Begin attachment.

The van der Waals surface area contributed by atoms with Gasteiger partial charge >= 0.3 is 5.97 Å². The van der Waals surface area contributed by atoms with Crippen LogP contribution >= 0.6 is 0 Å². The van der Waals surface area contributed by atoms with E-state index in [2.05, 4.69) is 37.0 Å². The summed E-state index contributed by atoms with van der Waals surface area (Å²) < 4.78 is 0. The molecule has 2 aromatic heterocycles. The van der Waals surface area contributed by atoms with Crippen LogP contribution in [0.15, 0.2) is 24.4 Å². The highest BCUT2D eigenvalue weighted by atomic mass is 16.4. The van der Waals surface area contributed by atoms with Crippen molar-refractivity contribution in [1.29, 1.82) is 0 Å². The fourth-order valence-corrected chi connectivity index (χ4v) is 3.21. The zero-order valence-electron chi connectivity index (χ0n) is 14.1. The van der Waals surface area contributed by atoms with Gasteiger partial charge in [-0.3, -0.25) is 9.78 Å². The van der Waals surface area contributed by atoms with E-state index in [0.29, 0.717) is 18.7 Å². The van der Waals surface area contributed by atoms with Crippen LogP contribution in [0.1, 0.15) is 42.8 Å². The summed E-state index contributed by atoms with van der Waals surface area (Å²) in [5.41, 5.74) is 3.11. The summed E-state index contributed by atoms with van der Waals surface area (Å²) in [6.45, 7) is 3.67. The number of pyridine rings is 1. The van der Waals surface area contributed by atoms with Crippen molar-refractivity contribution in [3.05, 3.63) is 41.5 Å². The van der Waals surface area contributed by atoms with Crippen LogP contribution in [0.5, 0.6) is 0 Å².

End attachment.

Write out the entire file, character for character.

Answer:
The van der Waals surface area contributed by atoms with Gasteiger partial charge >= 0.3 is 5.97 Å². The van der Waals surface area contributed by atoms with Crippen LogP contribution >= 0.6 is 0 Å². The van der Waals surface area contributed by atoms with E-state index in [2.05, 4.69) is 37.0 Å². The summed E-state index contributed by atoms with van der Waals surface area (Å²) < 4.78 is 0. The molecule has 2 aromatic heterocycles. The van der Waals surface area contributed by atoms with Crippen LogP contribution in [0.15, 0.2) is 24.4 Å². The highest BCUT2D eigenvalue weighted by atomic mass is 16.4. The van der Waals surface area contributed by atoms with Crippen molar-refractivity contribution in [1.29, 1.82) is 0 Å². The fourth-order valence-corrected chi connectivity index (χ4v) is 3.21. The zero-order valence-electron chi connectivity index (χ0n) is 14.1. The van der Waals surface area contributed by atoms with Gasteiger partial charge in [-0.3, -0.25) is 9.78 Å². The van der Waals surface area contributed by atoms with E-state index in [0.29, 0.717) is 18.7 Å². The van der Waals surface area contributed by atoms with Crippen LogP contribution in [0.1, 0.15) is 42.8 Å². The summed E-state index contributed by atoms with van der Waals surface area (Å²) in [5.41, 5.74) is 3.11. The summed E-state index contributed by atoms with van der Waals surface area (Å²) in [6.45, 7) is 3.67. The number of pyridine rings is 1. The van der Waals surface area contributed by atoms with Crippen molar-refractivity contribution in [3.05, 3.63) is 41.5 Å². The van der Waals surface area contributed by atoms with Crippen LogP contribution in [0.5, 0.6) is 0 Å².